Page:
Presently topping the charts of the Steam Store, Dream Daddy is the game of the year, and we have the distinct honour of welcoming seven lions of the feminist literary canon to review each Dream Daddy’s storyline. Keep scrolling to read fresh takes from Jane Austen, Judith Butler, Anne Carson, Sylvia Plath, Warsan Shire, Virginia Woolf, and Hanya Yanagihara.
Anne Carson reviews Craig Cahn
Anne Carson is a poet, essayist, and professor of Classics, perhaps best known for her translation and modernization of Ancient Greek literature. We asked her to review the storyline of Craig Cahn, a newly single dad and workout buff who once roomed with your character in college.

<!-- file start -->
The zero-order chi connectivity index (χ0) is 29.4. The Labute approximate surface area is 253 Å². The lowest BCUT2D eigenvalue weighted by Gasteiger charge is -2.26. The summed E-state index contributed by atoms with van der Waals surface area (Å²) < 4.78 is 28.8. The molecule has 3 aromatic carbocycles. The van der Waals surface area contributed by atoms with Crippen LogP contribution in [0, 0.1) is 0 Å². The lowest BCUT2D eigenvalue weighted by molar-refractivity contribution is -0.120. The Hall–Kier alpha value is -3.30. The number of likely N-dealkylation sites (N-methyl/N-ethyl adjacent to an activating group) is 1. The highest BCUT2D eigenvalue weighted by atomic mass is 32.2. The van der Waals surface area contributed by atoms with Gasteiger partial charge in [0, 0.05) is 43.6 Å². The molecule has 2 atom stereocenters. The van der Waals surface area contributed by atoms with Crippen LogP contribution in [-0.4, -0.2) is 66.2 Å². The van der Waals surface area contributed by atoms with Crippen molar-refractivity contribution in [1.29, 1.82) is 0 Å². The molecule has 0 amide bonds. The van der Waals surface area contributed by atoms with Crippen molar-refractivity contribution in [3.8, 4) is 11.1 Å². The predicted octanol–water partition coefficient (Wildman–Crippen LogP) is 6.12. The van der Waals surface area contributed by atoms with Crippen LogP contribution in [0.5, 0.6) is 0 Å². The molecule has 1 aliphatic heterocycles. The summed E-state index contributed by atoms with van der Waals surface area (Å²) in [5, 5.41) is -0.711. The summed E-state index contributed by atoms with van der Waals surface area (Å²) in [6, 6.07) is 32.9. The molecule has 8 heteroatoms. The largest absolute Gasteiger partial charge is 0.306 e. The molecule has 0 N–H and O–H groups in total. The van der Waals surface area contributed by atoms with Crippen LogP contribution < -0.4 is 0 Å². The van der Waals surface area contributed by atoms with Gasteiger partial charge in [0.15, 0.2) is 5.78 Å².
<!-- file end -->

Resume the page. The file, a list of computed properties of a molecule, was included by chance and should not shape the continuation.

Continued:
Craig was a divorced father of three everything about him was stressed
Put his feet to the jogging path in the morning he was stressed
How stiff the green landscape where his daughters scraped against
Their bases in the ball park
Buried himself in the nutrient rich jelly of a Protein
Craig’s dream began stressed then slipped out of the bed and ran
Upsail broke silver shot up through his Nikes like an olympian
Secret olympian At the front end of another little league game
II. MEANWHILE HE CAME
Across the PTA meeting it was Him
Knew about the kegstand
Had sighted red smoke above the red minivan
III. CRAIG’S WEEKEND
Later well later they left the cul de sac went out to the camp
Site the father had a tent made out of a tarp Holding one
Sleeping bag Holding it he said Come over here you can
Sleep with me if you’re afraid to sleep alone The father
Patted the ground beside him Reddish yellow small alive animal
Not a bee moved up Craig’s spine on the inside